Katherine is late for work on the first day of new ownership of the magazine where she has worked for twenty years as an editor. She jumps into a taxi only to find Lily has also got in beside her.
Katherine makes a mental character assassination of Lily, and as the journey progresses it becomes clear that Lily is starting her internship at the same magazine. As the days progress Lily succeeds in trashing everything Katherine does at the magazine and piece by piece takes apart her life, her home and her man.
This is a car crash of a book. Both Katherine and Lily are dreadful, damaged characters and you can see the devastation to come to Katherine’s life from a mile off. Even though the outcome is obvious the reading is compulsive. This is certainly one of those unputdownable books and a great debut.
Mel Sherratt is a crime, police procedurals and psychological suspense writer, and if you’ve not read any of hers before, She Did It is a great stand-alone one to start with.
The two main protagonists, Tamara and Ester, are both liars and have their own agenda but for different reasons. Tamara runs a publicity business but is broke, lonely and needs to prove herself to her parents. Ester is aggressive, devious, a thief and murderer and Tamara wants to be best friends. The two women are poles apart in class and wealth but while the two rub along well together, there’s no denying that they each know their place. There’s never a dull moment following Ester wearing wigs and disguises, as she picks pockets to fund herself. But then there’s the small question of a gun and dead body.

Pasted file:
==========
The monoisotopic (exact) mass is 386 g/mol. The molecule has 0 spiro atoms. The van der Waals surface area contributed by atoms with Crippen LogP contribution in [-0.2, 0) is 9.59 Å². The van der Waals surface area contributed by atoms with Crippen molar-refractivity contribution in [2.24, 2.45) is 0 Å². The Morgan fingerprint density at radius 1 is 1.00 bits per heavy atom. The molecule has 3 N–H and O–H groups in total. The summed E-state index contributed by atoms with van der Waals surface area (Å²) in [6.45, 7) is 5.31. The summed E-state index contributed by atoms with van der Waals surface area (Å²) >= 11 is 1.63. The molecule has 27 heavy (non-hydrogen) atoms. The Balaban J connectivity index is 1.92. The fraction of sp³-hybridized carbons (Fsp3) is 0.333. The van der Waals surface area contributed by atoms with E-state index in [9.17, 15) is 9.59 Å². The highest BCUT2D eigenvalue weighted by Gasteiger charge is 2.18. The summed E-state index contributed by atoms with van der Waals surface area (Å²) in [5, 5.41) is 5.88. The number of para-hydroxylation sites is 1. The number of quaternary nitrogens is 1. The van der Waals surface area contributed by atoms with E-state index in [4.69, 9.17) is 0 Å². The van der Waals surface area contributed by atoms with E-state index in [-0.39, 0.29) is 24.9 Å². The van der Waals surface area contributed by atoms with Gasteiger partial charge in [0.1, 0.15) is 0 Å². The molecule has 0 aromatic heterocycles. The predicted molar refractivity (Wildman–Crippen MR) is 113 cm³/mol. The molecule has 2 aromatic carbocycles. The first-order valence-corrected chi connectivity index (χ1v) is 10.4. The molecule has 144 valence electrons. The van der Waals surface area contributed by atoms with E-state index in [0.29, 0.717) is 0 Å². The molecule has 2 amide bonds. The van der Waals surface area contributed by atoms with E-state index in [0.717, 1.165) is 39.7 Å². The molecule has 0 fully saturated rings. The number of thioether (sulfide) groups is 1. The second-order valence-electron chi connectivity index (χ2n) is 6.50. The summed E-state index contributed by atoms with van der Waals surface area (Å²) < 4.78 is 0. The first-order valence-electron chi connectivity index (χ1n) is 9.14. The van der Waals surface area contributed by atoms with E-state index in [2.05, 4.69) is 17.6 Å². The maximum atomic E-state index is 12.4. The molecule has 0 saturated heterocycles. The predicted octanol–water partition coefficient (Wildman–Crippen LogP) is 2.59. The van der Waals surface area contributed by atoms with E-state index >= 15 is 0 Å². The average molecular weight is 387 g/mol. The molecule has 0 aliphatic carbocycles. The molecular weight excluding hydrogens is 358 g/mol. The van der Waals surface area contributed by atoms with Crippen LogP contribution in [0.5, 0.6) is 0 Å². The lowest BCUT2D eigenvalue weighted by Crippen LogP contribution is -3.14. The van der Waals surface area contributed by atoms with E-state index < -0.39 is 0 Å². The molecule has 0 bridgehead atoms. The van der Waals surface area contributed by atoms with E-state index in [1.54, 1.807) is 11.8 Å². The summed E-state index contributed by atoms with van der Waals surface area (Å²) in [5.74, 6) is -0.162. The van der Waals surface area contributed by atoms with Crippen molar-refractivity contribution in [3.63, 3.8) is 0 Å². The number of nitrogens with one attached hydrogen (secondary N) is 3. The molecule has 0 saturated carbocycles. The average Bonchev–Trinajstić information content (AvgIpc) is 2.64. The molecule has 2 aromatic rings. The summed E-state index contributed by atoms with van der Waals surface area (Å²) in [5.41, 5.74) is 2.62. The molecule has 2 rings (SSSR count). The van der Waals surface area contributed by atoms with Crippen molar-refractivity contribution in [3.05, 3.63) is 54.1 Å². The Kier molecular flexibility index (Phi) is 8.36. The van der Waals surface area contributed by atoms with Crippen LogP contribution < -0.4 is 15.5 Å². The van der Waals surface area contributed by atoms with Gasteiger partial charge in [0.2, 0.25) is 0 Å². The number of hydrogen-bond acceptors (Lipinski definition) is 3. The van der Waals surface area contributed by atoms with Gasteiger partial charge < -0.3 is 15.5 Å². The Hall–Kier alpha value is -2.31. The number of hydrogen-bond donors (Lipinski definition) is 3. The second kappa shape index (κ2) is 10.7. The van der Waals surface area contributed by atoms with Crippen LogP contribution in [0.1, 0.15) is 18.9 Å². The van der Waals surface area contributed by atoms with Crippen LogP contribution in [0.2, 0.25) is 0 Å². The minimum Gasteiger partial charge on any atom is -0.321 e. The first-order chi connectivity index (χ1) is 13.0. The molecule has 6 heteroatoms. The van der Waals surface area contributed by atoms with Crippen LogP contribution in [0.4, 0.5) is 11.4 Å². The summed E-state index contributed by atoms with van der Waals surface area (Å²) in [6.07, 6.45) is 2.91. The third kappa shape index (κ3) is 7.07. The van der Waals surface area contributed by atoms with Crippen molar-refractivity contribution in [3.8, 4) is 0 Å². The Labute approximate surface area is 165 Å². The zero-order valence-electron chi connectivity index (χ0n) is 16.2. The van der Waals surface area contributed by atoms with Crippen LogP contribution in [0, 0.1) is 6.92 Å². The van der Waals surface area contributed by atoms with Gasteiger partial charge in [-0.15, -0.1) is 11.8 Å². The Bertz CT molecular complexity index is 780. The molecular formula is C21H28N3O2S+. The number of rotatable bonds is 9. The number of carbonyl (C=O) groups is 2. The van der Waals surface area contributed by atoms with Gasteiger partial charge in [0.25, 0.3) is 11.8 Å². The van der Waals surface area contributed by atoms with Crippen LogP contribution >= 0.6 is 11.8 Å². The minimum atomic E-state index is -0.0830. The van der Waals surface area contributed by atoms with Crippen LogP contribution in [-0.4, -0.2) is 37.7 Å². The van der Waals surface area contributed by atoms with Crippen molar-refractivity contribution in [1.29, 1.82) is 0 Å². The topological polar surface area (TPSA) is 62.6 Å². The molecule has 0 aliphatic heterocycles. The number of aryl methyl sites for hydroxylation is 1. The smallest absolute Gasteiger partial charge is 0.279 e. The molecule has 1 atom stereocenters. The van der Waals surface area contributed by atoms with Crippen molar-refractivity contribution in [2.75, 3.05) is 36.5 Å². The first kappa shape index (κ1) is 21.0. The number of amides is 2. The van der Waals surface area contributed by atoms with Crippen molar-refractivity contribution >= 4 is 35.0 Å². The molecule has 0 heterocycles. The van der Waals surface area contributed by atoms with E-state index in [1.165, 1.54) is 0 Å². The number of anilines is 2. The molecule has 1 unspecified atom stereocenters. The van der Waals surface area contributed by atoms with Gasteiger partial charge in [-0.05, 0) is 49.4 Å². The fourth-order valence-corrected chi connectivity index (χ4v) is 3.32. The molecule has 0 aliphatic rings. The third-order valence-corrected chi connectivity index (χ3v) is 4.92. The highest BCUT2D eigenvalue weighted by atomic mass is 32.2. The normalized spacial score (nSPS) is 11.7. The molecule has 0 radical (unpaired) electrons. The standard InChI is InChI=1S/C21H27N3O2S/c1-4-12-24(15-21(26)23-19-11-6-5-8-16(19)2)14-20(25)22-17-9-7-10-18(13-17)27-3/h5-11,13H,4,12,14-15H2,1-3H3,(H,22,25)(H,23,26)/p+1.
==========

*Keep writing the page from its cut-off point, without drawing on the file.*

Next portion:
This is an absolutely riveting read, one I couldn’t put down. It felt special, like the first time I read a Martina Cole.
Catherine has had such an impacting shock that it has temporarily rendered her mute. We start the book with Catherine in a nursing home being visited and cajoled by her husband and two children.
From her inner thoughts, we visit the past fifteen years in which she met Him, Lucian, the love of her life but then something happened that caused her to take a different fork and marry Sam instead. Her love for Lucian was and still is, all consuming, intense, obsessive, addictive – He was the one. After hearing of his mother’s death, she re-visits Lucian and almost falls into his chaotic and hedonistic lifestyle again. But something so devastating happens during those few days that she runs back to her husband mute.
It’s beautifully written, many elements resonate with my own life, and it brings back subtle memories of Donna Tartt’s Secret History which is one of my all time favourites. HIM is now one of my favourite books and it’s intense, addictive love caused me to create a new tag on this site – Adictive, Obsessive Love.
I love a good twist in a book, getting that ‘WOW’ moment when everything flips on its head is better than a bar of chocolate for me. Between You And Me has the best twist I’ve read for a long time, so much so, I had to go back and re-read the last couple of chapters just to make sure.
This is a psychological thriller based around domestic abuse. To outsiders Charlie is charming, but in reality is a dominating manipulator and Sal gets the brunt of anything that Charlie doesn’t like. This only happens behind closed doors in their own home, and when Charlie begins to use Maggie, their daughter, as a bargaining tool, Sal has had enough and schemes to leave, taking Maggie too.